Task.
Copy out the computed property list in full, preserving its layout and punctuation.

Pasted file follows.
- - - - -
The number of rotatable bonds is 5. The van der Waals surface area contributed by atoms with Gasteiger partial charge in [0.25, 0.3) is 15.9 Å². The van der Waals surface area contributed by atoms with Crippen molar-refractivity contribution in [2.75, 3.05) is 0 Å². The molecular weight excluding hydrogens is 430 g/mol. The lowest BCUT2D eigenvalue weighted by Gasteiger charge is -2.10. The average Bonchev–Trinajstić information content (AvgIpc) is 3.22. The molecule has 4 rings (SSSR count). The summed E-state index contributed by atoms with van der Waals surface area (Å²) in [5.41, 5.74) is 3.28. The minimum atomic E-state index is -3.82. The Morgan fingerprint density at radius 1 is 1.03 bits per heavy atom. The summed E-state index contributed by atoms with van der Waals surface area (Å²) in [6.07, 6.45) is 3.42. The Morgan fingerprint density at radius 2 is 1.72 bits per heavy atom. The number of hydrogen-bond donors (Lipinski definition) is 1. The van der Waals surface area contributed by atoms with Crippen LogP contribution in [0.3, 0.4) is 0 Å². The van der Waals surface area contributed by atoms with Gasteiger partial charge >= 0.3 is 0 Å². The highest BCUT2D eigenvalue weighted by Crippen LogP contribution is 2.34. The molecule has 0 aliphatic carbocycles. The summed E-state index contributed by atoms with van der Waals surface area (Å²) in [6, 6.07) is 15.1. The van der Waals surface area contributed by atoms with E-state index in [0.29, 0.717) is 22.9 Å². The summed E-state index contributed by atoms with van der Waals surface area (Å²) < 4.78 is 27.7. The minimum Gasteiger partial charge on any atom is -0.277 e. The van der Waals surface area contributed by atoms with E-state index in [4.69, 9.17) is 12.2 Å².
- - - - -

The number of rotatable bonds is 5. The van der Waals surface area contributed by atoms with Gasteiger partial charge in [0.25, 0.3) is 15.9 Å². The van der Waals surface area contributed by atoms with Crippen molar-refractivity contribution in [2.75, 3.05) is 0 Å². The molecular weight excluding hydrogens is 430 g/mol. The lowest BCUT2D eigenvalue weighted by Gasteiger charge is -2.10. The average Bonchev–Trinajstić information content (AvgIpc) is 3.22. The molecule has 4 rings (SSSR count). The summed E-state index contributed by atoms with van der Waals surface area (Å²) in [5.41, 5.74) is 3.28. The minimum atomic E-state index is -3.82. The Morgan fingerprint density at radius 1 is 1.03 bits per heavy atom. The summed E-state index contributed by atoms with van der Waals surface area (Å²) in [6.07, 6.45) is 3.42. The Morgan fingerprint density at radius 2 is 1.72 bits per heavy atom. The number of hydrogen-bond donors (Lipinski definition) is 1. The van der Waals surface area contributed by atoms with Crippen LogP contribution in [0.3, 0.4) is 0 Å². The van der Waals surface area contributed by atoms with Gasteiger partial charge >= 0.3 is 0 Å². The highest BCUT2D eigenvalue weighted by Crippen LogP contribution is 2.34. The molecule has 0 aliphatic carbocycles. The summed E-state index contributed by atoms with van der Waals surface area (Å²) in [6, 6.07) is 15.1. The van der Waals surface area contributed by atoms with E-state index in [0.29, 0.717) is 22.9 Å². The summed E-state index contributed by atoms with van der Waals surface area (Å²) < 4.78 is 27.7. The minimum Gasteiger partial charge on any atom is -0.277 e. The van der Waals surface area contributed by atoms with E-state index in [4.69, 9.17) is 12.2 Å².